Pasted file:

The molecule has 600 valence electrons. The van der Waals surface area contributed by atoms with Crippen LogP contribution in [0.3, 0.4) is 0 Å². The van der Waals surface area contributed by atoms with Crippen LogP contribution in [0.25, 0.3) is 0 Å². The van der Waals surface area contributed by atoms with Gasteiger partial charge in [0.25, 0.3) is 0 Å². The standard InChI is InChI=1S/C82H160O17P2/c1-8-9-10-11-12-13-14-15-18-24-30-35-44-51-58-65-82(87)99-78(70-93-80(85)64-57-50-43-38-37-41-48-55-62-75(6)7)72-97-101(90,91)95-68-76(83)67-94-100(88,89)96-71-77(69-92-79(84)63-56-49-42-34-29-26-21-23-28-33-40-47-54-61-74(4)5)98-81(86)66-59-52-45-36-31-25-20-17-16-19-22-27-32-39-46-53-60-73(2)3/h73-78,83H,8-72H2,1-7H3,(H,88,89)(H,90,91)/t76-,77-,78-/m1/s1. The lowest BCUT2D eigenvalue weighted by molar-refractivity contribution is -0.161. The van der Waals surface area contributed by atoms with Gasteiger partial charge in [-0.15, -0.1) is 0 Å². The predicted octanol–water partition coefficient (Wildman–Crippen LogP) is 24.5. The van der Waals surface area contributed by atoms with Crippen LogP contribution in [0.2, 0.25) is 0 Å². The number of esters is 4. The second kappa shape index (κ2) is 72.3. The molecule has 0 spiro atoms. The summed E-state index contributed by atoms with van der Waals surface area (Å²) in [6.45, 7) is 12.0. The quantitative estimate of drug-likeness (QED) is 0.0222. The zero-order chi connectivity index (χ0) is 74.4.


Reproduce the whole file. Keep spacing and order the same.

The molecule has 600 valence electrons. The van der Waals surface area contributed by atoms with Crippen LogP contribution in [0.3, 0.4) is 0 Å². The van der Waals surface area contributed by atoms with Crippen LogP contribution in [0.25, 0.3) is 0 Å². The van der Waals surface area contributed by atoms with Gasteiger partial charge in [0.25, 0.3) is 0 Å². The standard InChI is InChI=1S/C82H160O17P2/c1-8-9-10-11-12-13-14-15-18-24-30-35-44-51-58-65-82(87)99-78(70-93-80(85)64-57-50-43-38-37-41-48-55-62-75(6)7)72-97-101(90,91)95-68-76(83)67-94-100(88,89)96-71-77(69-92-79(84)63-56-49-42-34-29-26-21-23-28-33-40-47-54-61-74(4)5)98-81(86)66-59-52-45-36-31-25-20-17-16-19-22-27-32-39-46-53-60-73(2)3/h73-78,83H,8-72H2,1-7H3,(H,88,89)(H,90,91)/t76-,77-,78-/m1/s1. The lowest BCUT2D eigenvalue weighted by molar-refractivity contribution is -0.161. The van der Waals surface area contributed by atoms with Gasteiger partial charge in [-0.15, -0.1) is 0 Å². The predicted octanol–water partition coefficient (Wildman–Crippen LogP) is 24.5. The van der Waals surface area contributed by atoms with Crippen LogP contribution in [0.2, 0.25) is 0 Å². The number of esters is 4. The second kappa shape index (κ2) is 72.3. The molecule has 0 spiro atoms. The summed E-state index contributed by atoms with van der Waals surface area (Å²) in [6.45, 7) is 12.0. The quantitative estimate of drug-likeness (QED) is 0.0222. The zero-order chi connectivity index (χ0) is 74.4.